The Plunge

diabetes dietHello fellow and female diabetics, and the friends who support us. This week, I’d like to talk about The Plunge.

If you are on insulin or other blood glucose-lowering medications, you’ll know The Plunge. It’s where your blood sugar drops at an alarmingly rapid rate usually because of insulin or other medicines. It feels very unpleasant.

What’s it like? Explaining diabetes feelings to non-diabetics is tricky, and it needs a lot of imagination. You search your vocabulary and powers of observation for ways to describe it and still come up short. Metaphors work the best, but they are still hard to think up.

The Plunge works well for me because it signifies a roller-coaster. There you are at the top; then suddenly, you’re heading to the bottom at super-fast speed.

Signs of fast-dropping blood sugars include tiredness, a lot of yawning, shakiness and confusion. They are also all symptoms of hypos.

One of the reasons we promote The Diabetes Diet (low-carb eating) is that it makes The Plunge easier to avoid. This is because you won’t need to take as much fast-acting insulin with your meals. Using fast-acting insulin can be a be a bit like picking up a sledgehammer to crack a nut. It isn’t subtle stuff, that’s for sure.

This isn’t a guarantee. Sometimes, you’ll need extra insulin to cover unexpected high blood sugar levels, and The Plunge may result.

But overall, using lower levels of insulin to cover meals means steadier blood sugar levels overall. Dips up and down are far less dramatic and therefore don’t feel as yucky. (This is a technical term.)

How do you experience The Plunge, and can you think up better ways to describe than I can?

Hypo or Not?

diabetes diet
A “serious and important” hypo.

When do you feel the symptoms of a hypo?

The November/December issue of Balance, Diabetes UK’s magazine, reported that researchers have proposed that we need to take a fresh look at defining low blood glucose levels.

At present, a ‘hypo’ (low blood glucose level) is 3.9mmol and below (70.2mg/dL in the US), which the researchers feel isn’t all that low.

A severe hypo is one where someone needs help from another person to recover, something that rarely happens in clinical trials. Rightly so, as letting someone go so low without help wouldn’t be ethical.

Researchers suggest that there should be three levels of hypo – low, lower and oh f*****g shit. I’m kidding, obviously, but they are looking for the level that, below this point, a person’s health is seriously affected, i.e. where their brain, blood and cardiovascular systems are compromised, the risk of death begins to rise, and the level that has an impact on mental health.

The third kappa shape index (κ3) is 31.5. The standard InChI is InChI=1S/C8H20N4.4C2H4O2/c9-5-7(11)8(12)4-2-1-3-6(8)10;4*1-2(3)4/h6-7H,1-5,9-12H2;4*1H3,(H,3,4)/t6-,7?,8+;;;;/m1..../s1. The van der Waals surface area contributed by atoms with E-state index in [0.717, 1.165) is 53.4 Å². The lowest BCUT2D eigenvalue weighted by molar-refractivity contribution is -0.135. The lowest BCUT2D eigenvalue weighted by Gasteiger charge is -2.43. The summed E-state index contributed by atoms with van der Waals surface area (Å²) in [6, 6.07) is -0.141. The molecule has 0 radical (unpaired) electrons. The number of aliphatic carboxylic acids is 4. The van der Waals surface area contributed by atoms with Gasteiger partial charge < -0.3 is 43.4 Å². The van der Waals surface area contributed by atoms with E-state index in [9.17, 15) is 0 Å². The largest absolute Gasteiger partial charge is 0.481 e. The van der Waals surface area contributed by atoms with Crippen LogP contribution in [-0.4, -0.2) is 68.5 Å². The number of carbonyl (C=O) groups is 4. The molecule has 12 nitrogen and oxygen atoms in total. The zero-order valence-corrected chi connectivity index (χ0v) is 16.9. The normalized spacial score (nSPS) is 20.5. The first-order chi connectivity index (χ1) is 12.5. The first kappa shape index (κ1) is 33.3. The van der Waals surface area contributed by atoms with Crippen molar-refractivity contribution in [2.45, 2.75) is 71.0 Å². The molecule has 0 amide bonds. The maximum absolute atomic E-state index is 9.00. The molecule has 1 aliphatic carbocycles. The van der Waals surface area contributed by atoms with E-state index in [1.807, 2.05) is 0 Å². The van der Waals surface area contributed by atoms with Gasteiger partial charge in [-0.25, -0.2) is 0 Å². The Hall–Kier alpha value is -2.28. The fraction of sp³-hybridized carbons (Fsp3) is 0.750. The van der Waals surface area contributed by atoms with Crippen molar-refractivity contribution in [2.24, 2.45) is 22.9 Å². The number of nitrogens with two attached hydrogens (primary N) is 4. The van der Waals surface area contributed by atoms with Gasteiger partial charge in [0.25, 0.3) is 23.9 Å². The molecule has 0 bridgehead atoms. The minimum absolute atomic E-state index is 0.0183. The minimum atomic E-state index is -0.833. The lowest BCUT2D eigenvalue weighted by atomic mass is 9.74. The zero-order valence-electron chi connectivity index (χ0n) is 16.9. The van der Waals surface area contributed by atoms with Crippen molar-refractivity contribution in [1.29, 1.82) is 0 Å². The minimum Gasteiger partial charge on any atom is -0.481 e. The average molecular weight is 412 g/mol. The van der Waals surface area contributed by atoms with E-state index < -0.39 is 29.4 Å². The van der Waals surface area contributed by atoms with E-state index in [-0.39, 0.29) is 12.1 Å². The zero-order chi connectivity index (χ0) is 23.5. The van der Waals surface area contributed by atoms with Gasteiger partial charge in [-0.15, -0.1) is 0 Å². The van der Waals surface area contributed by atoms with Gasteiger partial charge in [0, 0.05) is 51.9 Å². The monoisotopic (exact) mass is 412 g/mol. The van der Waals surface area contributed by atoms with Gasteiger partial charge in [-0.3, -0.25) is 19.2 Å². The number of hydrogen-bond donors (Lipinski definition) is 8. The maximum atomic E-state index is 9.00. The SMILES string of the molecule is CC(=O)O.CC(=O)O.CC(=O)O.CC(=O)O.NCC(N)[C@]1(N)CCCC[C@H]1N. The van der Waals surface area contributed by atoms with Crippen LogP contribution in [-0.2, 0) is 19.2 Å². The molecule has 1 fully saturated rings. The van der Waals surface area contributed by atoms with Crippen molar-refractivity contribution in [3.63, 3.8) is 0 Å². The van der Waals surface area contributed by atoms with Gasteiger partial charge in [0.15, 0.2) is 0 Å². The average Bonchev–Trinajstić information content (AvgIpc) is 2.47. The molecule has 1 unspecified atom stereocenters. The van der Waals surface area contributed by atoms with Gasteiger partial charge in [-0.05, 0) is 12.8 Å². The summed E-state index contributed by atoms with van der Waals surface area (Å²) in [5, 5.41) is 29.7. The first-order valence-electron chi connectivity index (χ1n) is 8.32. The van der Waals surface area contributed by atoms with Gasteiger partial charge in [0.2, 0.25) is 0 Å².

Current research suggests these begin to take effect at about 3.0mmol (54mg/dL in the US). The team’s three definitions are:

  • Level 1: 3.9mmol or less –a hypo alert
  • Level 2: less than 3.0mmol – serious and important hypo
  • Level 3: serious hypo, requiring external assistance, even if none is available.

Like all of us, hypos are individual. One person’s “I’m fine at 3.9” is another’s “oh shit”. I sometimes feel the symptoms of a hypo coming on at 4.6, say. Other times, I’ll prick my fingers, get a 3.9 and wonder where it’s come from.

As you can see from the picture, I had a “serious and important hypo” this morning, thanks to undereating and walking too enthusiastically yesterday. Oof. It happens.

Keeping your blood sugar levels stable without going too low is a huge challenge. One of the reasons we promote low-carb eating for type 1s in particular is that the risk of hypos can be reduced because you don’t need to take as much insulin.

If the researchers could include advice about how to avoid hypos, while also achieving good HbA1c results in the long-term, we will cheer them on…

 

*Some good news! The NHS has approved flash glucose monitoring technology – i.e. systems such as the FreeStyle Libre. I’m off to investigate the possibilities of getting one. Also, big love to the NHS, a wondrous, wondrous institution.